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Beaver Tail Oven anyone? - Forno Bravo Forum: The Wood-Fired Oven Community

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Beaver Tail Oven anyone?

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  • Beaver Tail Oven anyone?

    Has anyone here built a Beavertail oven?

    I saw the Beavertail oven demonstration on MHA website documenting the Backyard Oven Workshop of 2006, has anyone built one of these?

    Of particular interest is the picture of the gas cloud inside the oven. Has the corporate memory here seen one of these in action, and, do we have more modern designs that really handle the gasses any better than proven/old designs? Probably more work than I want to do to route the gases, but I'm interested
    Lee B.
    DFW area, Texas, USA

    If you are thinking about building a brick oven, my advice is Here.
    Our One Meter Pompeii Oven album is here.
    An album showing our Thermal Breaks is Here.

    I try to learn from my mistakes, and from yours when you give me a heads up.

  • #2
    Re: Beaver Tail Oven anyone?

    I viewed the MHA build AFTER having found FB and after building my Pompeii oven. Never really gave the MHA oven much thought until now. So I will ask the only questions that would matter to me.
    1) Yes the photo looks cool, but does this gas issue REALLY matter? I have a straight up, from the entry arch, 4' Duravent chimney. I have nothing to compare it to, but have always been happy with my performance.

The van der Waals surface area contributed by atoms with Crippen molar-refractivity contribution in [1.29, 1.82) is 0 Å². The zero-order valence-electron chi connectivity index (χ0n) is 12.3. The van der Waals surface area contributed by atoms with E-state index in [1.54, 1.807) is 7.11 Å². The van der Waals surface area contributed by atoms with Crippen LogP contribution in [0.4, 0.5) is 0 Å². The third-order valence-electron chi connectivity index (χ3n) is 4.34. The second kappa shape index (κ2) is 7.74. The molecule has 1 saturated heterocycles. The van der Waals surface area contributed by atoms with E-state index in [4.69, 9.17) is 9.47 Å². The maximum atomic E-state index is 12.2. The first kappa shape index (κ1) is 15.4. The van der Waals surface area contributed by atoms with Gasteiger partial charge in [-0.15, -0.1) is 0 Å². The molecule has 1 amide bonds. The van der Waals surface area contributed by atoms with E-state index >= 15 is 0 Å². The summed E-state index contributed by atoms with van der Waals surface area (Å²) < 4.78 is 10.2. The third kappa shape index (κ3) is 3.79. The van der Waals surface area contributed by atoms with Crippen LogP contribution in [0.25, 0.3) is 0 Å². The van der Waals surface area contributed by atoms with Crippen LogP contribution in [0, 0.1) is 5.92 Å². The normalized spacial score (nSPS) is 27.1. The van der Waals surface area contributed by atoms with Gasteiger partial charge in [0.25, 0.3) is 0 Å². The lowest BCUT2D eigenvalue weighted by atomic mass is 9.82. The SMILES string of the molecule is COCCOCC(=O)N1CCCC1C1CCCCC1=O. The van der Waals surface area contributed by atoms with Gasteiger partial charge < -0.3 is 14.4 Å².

2) Is the MHA design truly based on function or is it merely for aesthetics? Again, my basic Pompeii burns completely white in about 45 - 50 minutes (great performance).

    We all know insulation is the biggest key to success; I would not waste the extra effort and materials (put it into your insulation) on a beaver tail/squirrel tail oven unless I had a serious overhead clearance issue.....which probably would involve an install within a structure, then you are talking about national fire code compliance issues (limits the degree of angle and the number of bends in the flue).

    The MHA is a pretty reputable organization, anyone know their reasoning for routing the gases? I've always thought (and read on this forum) that a straight shot flue provides the best draw, seems their idea is to constrict flow a bit (an attempt to burn unburned gases?). A trait you would certainly want in a heater for effiency, but why an oven?

    RT

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    • #3
      Re: Beaver Tail Oven anyone?

      A note about all the ovens built at the MHA workshops: They are built with fireclay/sand mortar, and torn down the same week they're built. There's not much in the way of long term results.

      As for squirrel tail ovens of all sorts: They are supposed to re-use flue heat to heat the top of the dome, but they work the other way too: if you plan to use your oven for any sort of retained heat cooking the squirrel tail acts as a big drafty uninsulated area right where you need insulation most.

      Some low-dome Naples style pizza ovens use this sort of set up, but I've always suspected it's because of the aesthetic impact of a chimney that leaves the top of the dome.
      My geodesic oven project: part 1, part 2

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      • #4
        Re: Beaver Tail Oven anyone?